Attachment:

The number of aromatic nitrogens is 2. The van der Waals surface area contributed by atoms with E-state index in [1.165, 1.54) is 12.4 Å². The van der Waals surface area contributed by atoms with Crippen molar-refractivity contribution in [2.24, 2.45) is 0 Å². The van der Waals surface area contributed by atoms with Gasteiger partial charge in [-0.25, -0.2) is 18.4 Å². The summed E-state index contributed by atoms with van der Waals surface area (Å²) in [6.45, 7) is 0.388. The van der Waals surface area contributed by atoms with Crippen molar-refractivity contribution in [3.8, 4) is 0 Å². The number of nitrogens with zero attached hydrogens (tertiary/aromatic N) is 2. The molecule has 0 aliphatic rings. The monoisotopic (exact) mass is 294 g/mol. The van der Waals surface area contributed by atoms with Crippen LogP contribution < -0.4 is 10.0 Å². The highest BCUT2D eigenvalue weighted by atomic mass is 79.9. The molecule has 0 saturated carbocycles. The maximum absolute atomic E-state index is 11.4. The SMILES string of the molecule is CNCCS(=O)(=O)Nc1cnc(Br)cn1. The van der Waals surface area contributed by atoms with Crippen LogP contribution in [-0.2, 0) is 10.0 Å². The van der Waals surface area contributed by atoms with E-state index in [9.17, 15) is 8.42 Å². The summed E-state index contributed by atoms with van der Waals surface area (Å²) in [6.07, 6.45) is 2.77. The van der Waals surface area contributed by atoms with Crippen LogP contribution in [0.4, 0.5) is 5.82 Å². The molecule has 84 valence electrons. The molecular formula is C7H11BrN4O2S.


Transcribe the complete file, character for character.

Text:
The number of aromatic nitrogens is 2. The van der Waals surface area contributed by atoms with E-state index in [1.165, 1.54) is 12.4 Å². The van der Waals surface area contributed by atoms with Crippen molar-refractivity contribution in [2.24, 2.45) is 0 Å². The van der Waals surface area contributed by atoms with Gasteiger partial charge in [-0.25, -0.2) is 18.4 Å². The summed E-state index contributed by atoms with van der Waals surface area (Å²) in [6.45, 7) is 0.388. The van der Waals surface area contributed by atoms with Crippen molar-refractivity contribution in [3.8, 4) is 0 Å². The number of nitrogens with zero attached hydrogens (tertiary/aromatic N) is 2. The molecule has 0 aliphatic rings. The monoisotopic (exact) mass is 294 g/mol. The van der Waals surface area contributed by atoms with Crippen LogP contribution < -0.4 is 10.0 Å². The highest BCUT2D eigenvalue weighted by atomic mass is 79.9. The molecule has 0 saturated carbocycles. The maximum absolute atomic E-state index is 11.4. The SMILES string of the molecule is CNCCS(=O)(=O)Nc1cnc(Br)cn1. The van der Waals surface area contributed by atoms with Crippen LogP contribution in [-0.2, 0) is 10.0 Å². The van der Waals surface area contributed by atoms with E-state index in [9.17, 15) is 8.42 Å². The summed E-state index contributed by atoms with van der Waals surface area (Å²) in [6.07, 6.45) is 2.77. The van der Waals surface area contributed by atoms with Crippen LogP contribution in [0.4, 0.5) is 5.82 Å². The molecule has 84 valence electrons. The molecular formula is C7H11BrN4O2S.